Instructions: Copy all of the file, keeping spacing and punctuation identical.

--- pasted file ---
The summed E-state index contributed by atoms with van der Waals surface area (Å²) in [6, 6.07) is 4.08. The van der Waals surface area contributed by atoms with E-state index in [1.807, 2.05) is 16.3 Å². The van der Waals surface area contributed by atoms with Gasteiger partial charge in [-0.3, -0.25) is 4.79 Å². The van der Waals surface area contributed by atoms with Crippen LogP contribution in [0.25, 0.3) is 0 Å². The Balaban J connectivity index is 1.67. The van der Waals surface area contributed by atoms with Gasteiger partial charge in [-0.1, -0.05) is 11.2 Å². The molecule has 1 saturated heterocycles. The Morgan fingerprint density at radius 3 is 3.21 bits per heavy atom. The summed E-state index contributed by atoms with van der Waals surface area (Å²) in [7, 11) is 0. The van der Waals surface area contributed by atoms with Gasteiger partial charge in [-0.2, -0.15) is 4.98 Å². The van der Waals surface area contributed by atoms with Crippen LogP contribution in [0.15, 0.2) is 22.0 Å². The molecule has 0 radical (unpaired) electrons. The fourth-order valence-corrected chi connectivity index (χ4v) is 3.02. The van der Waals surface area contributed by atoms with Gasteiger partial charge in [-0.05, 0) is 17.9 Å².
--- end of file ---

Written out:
The summed E-state index contributed by atoms with van der Waals surface area (Å²) in [6, 6.07) is 4.08. The van der Waals surface area contributed by atoms with E-state index in [1.807, 2.05) is 16.3 Å². The van der Waals surface area contributed by atoms with Gasteiger partial charge in [-0.3, -0.25) is 4.79 Å². The van der Waals surface area contributed by atoms with Crippen LogP contribution in [0.25, 0.3) is 0 Å². The Balaban J connectivity index is 1.67. The van der Waals surface area contributed by atoms with Gasteiger partial charge in [-0.1, -0.05) is 11.2 Å². The molecule has 1 saturated heterocycles. The Morgan fingerprint density at radius 3 is 3.21 bits per heavy atom. The summed E-state index contributed by atoms with van der Waals surface area (Å²) in [7, 11) is 0. The van der Waals surface area contributed by atoms with Gasteiger partial charge in [-0.2, -0.15) is 4.98 Å². The van der Waals surface area contributed by atoms with Crippen LogP contribution in [0.15, 0.2) is 22.0 Å². The molecule has 0 radical (unpaired) electrons. The fourth-order valence-corrected chi connectivity index (χ4v) is 3.02. The van der Waals surface area contributed by atoms with Gasteiger partial charge in [-0.05, 0) is 17.9 Å².